Monday, August 15, 2011

Part Boxcar, Part Fairyland ...

Robert and Patti
"Who can know the heart of youth but youth itself?" 
Patti Smith

Just Kids by Patti Smith (Harper Collins, 2010) 307 pages

This book is magical, special - as magical and special as Patti Smith herself. I have never read much of Smith's writing and only have cursory knowledge of her music but she intrigues me nonetheless. I imagined her as tough and determined but what amazes me here is her vulnerability and innocence throughout the book. Physically beautiful in a strange and androgynous way, she is also brave and ruthlessly honest. And I liked her definition of androgynous here (as she is often described): both beautiful and ugly at the same time.

In this memoir she focuses on her relationship with Robert Mapplethorpe (1946 –1989), future photographer and artist. They do appear to be kindred spirits when they meet up in Brooklyn in the mid 60s. Smith was searching for a place to crash with friends, having recently moved from New Jersey to seek her fortunes in NYC. Robert had arrived from Queens, NY. He likely appeared to her then as he appears to us in these photographs: arresting, feral, otherworldly beautiful.

Patti reveres Bob Dylan, the poet Rimbaud and other artists, reads poetry and philosophy, dreams of a fuller, more fulfilling life as an artist and ventures to NYC in pursuit of it. Robert Mapplethorpe and many other adventures await her.
They meet, they couple, separate temporarily then come together again. Robert is sometimes fragile physically and often it is Patti who must work to provide enough money for them to live usually as a bookstore clerk or a modest reviewer of records for a small magazine. Whatever space they inhabit, and some are truly harrowing, she paints a picture of magic and beauty: "My room reflected the bright mess of my interior world, part boxcar, part fairyland."

They have met at a crucial time and place - New York city in the 1960s and 70s - and everyone, but everyone, crosses their paths when they take up residence in the notorious Chelsea Hotel in 1970 and start hanging around Max's Kansas City nightclub.

The cavalcade of literary and musical stars and wannabes people the pages of this book: poet Gregory Corso takes Patti to poetry readings. Allen Ginsberg tries to pick her up, buying her lunch, thinking that she is a boy. Bob Dylan-cohort Bob Neuwirth challenges her to turn her poetry into music lyrics. She consoles Janis Joplin when she is blue and listens to Jimi Hendrix's musings about bringing together musicians in Woodstock. She dances with YSL model Loulou de la Falaise at Max's. She hangs/sleeps with the poet Jim Carroll. She acts in plays at La Mama Experimental Theatre. She listens to the Velvet Underground live.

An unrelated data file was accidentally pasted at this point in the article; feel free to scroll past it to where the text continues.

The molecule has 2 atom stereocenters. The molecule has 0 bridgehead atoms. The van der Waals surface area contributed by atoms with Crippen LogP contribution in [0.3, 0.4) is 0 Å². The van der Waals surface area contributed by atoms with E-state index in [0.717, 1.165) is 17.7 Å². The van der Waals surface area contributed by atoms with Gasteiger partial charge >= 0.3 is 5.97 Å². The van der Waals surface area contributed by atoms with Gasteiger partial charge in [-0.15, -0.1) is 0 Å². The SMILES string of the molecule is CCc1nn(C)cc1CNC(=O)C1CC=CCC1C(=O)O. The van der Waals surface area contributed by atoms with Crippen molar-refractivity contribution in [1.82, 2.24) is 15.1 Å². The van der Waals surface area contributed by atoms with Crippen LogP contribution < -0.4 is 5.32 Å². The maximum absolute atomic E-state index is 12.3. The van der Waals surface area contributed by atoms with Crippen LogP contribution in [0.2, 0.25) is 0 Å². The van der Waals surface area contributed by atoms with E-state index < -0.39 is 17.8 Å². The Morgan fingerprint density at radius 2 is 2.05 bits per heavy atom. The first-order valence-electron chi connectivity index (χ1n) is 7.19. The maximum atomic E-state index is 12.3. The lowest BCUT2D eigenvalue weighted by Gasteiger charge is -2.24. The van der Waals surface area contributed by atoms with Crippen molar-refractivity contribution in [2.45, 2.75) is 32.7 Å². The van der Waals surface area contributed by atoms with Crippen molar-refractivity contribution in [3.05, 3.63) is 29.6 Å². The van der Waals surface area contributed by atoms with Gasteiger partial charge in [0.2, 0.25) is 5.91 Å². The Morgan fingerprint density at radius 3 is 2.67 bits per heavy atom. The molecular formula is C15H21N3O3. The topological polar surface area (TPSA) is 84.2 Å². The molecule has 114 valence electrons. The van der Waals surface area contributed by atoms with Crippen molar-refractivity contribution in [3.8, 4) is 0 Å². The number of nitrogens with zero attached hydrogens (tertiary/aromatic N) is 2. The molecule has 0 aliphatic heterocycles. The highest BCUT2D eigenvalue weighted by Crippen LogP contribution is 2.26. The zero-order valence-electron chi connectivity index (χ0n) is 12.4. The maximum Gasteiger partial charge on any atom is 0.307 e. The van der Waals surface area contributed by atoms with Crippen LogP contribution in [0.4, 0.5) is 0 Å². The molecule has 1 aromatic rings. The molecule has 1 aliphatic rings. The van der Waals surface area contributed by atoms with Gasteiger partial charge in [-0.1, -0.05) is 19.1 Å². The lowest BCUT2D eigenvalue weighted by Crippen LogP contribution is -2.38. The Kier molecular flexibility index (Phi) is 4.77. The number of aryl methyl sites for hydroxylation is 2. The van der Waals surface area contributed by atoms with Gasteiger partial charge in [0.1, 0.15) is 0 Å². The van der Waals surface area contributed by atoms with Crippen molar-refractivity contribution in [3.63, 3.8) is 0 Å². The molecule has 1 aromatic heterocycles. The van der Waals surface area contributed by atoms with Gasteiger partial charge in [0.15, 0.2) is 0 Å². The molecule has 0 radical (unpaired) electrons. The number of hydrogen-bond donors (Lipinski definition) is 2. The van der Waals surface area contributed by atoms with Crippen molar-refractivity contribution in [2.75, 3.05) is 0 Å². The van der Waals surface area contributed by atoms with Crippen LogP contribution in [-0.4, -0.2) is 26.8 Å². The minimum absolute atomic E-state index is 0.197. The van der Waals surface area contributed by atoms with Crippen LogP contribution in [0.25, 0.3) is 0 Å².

The playwright Sam Shepherd courts the initially clueless Patti who thinks he is a drummer in an indie band she has just seen him play with. She recounts an enchanting first encounter with Shepherd (Smith has no idea who the multiple Obie winning playwright is and has to be told this by an incredulous drag queen at Max's).

Habitués from Warhol's The Factory drift in and out of her world ... usually screaming or strutting or competing for the attention of the now mostly absent Andy Warhol who once reigned over all of them. Throughout, the ghosts of Andy Warhol - the post-Valerie Solanas assassination attempt Warhol - and the soon to be departed from this earth Edie Sedgwick who served as Warhol's muse - flutter at the perimeters of Patti's life. Robert sees himself as an artist who might be the equal of Warhol given the chance. Patti venerates Edie whom she remembers as a faun-like figure hovering on a page torn from Vogue and placed on her bedroom wall.

As Mapplethorpe begins to find himself as an artist, he also discovers his more complex sexuality - attraction to men, attraction to S&M, engaging in hustling to pay the bills. These burgeoning interests begin to inform his art and his photography. It also causes him to break away from Patti:
Paradoxically, he seemed to want to draw me closer. Perhaps it was the closeness before the end, like a gentleman buying his mistress jewels before telling her it's over.
She refers to him as "my artist" the way other women say "my lover".  

Robert finds a male lover; Patti reluctantly moves on to the poet Jim Carroll and then Sam Shepherd - both are committed to other passions - Jim to his drug addiction and Sam to his wife and child. But it is her affiliation with these artistic people that helps prod her into her first creative forays. Patti and Robert remain tied to each other as lovers float in and out of their lives sometimes sharing accommodations, and always sharing artistic work and dreams.

She gives a much anticipated reading peopled by Warhol and the denizens of the rock and art worlds in New York. She co-writes Cowboy Mouth with Sam Shepherd in 1971 but it is not until 1975 that Patti produces her first album Horses. We read, with fascination, about her slow, sometimes timid, evolution, into a singer/poet of extraordinary talent while Robert becomes an internationally recognized photographer of sometimes graphic and controversial material.

As many know, Mapplethorpe died of AIDS related ailments in 1989. The bond continued to the end. Many have come and gone and I'm glad Smith was there to document it all.

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